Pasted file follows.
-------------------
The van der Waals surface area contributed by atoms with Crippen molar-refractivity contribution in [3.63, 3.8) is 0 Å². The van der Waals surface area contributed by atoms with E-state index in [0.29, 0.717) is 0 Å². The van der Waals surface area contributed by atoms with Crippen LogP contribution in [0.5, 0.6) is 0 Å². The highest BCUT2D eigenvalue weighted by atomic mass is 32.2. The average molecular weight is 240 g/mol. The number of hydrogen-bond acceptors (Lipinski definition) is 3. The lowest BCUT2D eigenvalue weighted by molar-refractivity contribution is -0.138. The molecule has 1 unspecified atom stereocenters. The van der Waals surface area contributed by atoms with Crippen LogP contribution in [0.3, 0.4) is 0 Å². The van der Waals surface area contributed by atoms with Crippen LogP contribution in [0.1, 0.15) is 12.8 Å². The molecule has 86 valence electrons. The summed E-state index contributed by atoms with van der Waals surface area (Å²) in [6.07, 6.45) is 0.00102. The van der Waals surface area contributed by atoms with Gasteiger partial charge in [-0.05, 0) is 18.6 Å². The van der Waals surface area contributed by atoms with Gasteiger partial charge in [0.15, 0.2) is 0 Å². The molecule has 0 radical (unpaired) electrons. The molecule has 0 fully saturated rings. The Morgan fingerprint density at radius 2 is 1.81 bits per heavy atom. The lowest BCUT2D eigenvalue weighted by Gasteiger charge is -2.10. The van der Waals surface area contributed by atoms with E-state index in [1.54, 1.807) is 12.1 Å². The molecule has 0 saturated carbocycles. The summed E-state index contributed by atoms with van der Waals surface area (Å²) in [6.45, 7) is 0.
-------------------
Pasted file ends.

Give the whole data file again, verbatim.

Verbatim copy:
The van der Waals surface area contributed by atoms with Crippen molar-refractivity contribution in [3.63, 3.8) is 0 Å². The van der Waals surface area contributed by atoms with E-state index in [0.29, 0.717) is 0 Å². The van der Waals surface area contributed by atoms with Crippen LogP contribution in [0.5, 0.6) is 0 Å². The highest BCUT2D eigenvalue weighted by atomic mass is 32.2. The average molecular weight is 240 g/mol. The number of hydrogen-bond acceptors (Lipinski definition) is 3. The lowest BCUT2D eigenvalue weighted by molar-refractivity contribution is -0.138. The molecule has 1 unspecified atom stereocenters. The van der Waals surface area contributed by atoms with Crippen LogP contribution in [0.3, 0.4) is 0 Å². The van der Waals surface area contributed by atoms with Crippen LogP contribution in [0.1, 0.15) is 12.8 Å². The molecule has 86 valence electrons. The summed E-state index contributed by atoms with van der Waals surface area (Å²) in [6.07, 6.45) is 0.00102. The van der Waals surface area contributed by atoms with Gasteiger partial charge in [-0.05, 0) is 18.6 Å². The van der Waals surface area contributed by atoms with Gasteiger partial charge in [0.15, 0.2) is 0 Å². The molecule has 0 radical (unpaired) electrons. The molecule has 0 fully saturated rings. The Morgan fingerprint density at radius 2 is 1.81 bits per heavy atom. The lowest BCUT2D eigenvalue weighted by Gasteiger charge is -2.10. The van der Waals surface area contributed by atoms with E-state index in [1.54, 1.807) is 12.1 Å². The molecule has 0 saturated carbocycles. The summed E-state index contributed by atoms with van der Waals surface area (Å²) in [6.45, 7) is 0.